Businessman and author Leonard V. Huber avidly supported the study and conservation of New Orleans history.
Leonard V. Huber was a businessman, author, collector, and pivotal figure in New Orleans preservation efforts for nearly a half century. In addition to serving for many years as president of Victor Huber and Sons, Inc., a mortuary monument contracting company that his father established in 1911, he was active in most of the city’s history-focused and preservation organizations.¹ In 1956, he became the second president of the Louisiana Landmarks Society, for which he founded Préservation, the group’s newsletter.² During that decade he was also a member of the Vieux Carré Commission (VCC) and a member of the first Orleans Parish Landmarks Commission, which was founded in 1957.³ In addition, Huber sat on the board of the Friends of the Cabildo (FOC), the Keyes Foundation, the Louisiana Historical Association, and the Louisiana State Museum.⁴ In 1961, he joined the advisory board for the Vieux Carré Survey, a comprehensive architectural inventory project that currently resides at The Historic New Orleans Collection.⁵ While president of the FOC in the early 1970s, he contributed to the volume on cemeteries for the group’s groundbreaking New Orleans Architecture series.⁶ His other written works include The Rise and Fall of Girod Street Cemetery (1960) and New Orleans: A Pictorial History (1971), and with preservation architect Samuel Wilson Jr. he co-authored several volumes about Jackson Square and its landmark buildings.
Huber’s decades of experience made him a keen observer of preservation efforts at the city and state levels. In an October 1973 lecture he offered:
In retrospect, during the 50 years that the modern preservation movement in Louisiana has existed, there has been a slow but not always steady growth. No one will deny that there has been a great awakening to the consciousness of our architectural heritage; if you doubt this, just try to buy a restored old house of any pretentions….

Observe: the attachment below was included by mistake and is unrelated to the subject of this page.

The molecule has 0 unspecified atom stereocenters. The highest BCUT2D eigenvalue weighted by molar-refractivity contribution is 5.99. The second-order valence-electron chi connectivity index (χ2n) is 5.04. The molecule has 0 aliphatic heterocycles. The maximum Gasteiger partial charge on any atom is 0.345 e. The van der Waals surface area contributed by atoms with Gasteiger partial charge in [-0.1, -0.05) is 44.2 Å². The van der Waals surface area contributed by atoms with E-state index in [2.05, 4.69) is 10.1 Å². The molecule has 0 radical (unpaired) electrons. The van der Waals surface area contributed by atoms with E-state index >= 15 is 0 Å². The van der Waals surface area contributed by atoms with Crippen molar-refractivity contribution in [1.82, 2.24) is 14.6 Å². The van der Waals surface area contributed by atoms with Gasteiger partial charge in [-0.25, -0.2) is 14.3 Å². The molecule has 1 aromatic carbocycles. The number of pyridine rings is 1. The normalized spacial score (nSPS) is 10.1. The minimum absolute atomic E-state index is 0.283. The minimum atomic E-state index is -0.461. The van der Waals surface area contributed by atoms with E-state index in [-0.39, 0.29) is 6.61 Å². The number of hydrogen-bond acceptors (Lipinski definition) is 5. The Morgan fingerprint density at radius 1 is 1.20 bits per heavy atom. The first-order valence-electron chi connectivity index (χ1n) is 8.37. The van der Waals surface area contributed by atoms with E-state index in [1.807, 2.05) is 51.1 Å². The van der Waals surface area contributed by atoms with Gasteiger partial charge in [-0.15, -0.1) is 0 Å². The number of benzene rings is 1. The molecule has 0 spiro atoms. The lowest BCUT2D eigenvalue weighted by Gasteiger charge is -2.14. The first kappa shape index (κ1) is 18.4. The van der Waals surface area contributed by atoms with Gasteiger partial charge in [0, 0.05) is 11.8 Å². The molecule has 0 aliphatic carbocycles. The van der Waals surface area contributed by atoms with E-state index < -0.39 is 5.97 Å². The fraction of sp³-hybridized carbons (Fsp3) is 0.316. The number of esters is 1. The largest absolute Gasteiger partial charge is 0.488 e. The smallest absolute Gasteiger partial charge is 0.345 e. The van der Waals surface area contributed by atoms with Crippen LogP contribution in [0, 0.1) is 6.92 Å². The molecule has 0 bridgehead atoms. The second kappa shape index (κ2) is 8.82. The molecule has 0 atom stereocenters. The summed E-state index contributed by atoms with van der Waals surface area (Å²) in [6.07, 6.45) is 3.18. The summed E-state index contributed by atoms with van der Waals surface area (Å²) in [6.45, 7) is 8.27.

The road has not always been smooth—apathy, ignorance, and selfishness often stand in the way. Preservation groups find themselves in the peculiar position of being accused of standing in the way of progress and indeed there is often a fine line between the decision to fight a demolition or to acquiesce for fear of being dubbed as halters of modernity….We are, in short, in somewhat the same position that the conservationists were 50 years ago—only time and our continued efforts will win wider acceptance of our movement.⁷
These sobering words sum up Huber’s legacy as a preservationist: despite numerous challenges, he and his contemporaries paved the way for today’s successes through their unflagging dedication to the city’s architectural heritage and to the belief that its protection can be a partner rather than an obstacle to economic development.
1. “Marble and Granite Company Organized,” The New Orleans Item, June 14, 1911.
2. William R. Cullison III, The Louisiana Landmarks Society: The First Thirty Years (New Orleans: Louisiana Landmarks Society, 1980), 17-19.
4. “Leonard V. Huber Sr. services are Sunday,” The Times-Picayune, February 19, 1984.
5. Florence M. Jumonville, Guide to the Vieux Carré Survey (New Orleans: The Historic New Orleans Collection, 1990), 19-20.
6. Leonard V. Huber, Peggy McDowell, and Mary Louise Christovich, New Orleans Architecture, Volume III: The Cemeteries (Gretna, LA: Pelican Publishing Company, 1974), vii.
7. Leonard V. Huber, “Preservation – A Growing Movement,” (lecture transcript, Shreveport, LA, October 1973).
Suggestions for Additional Reading and Research
Huber, Leonard V. Clasped Hands: Symbolism in New Orleans Cemeteries. Lafayette: Center for Louisiana Studies, University of Southwestern Louisiana, 1982.
Huber, Leonard V., and Samuel Wilson Jr. Landmarks of New Orleans. New Orleans: Louisiana Landmarks Society and Orleans Parish Landmarks Commission, 1984.
Leonard Huber Papers, 1870–1982. Louisiana Research Collection, Tulane University.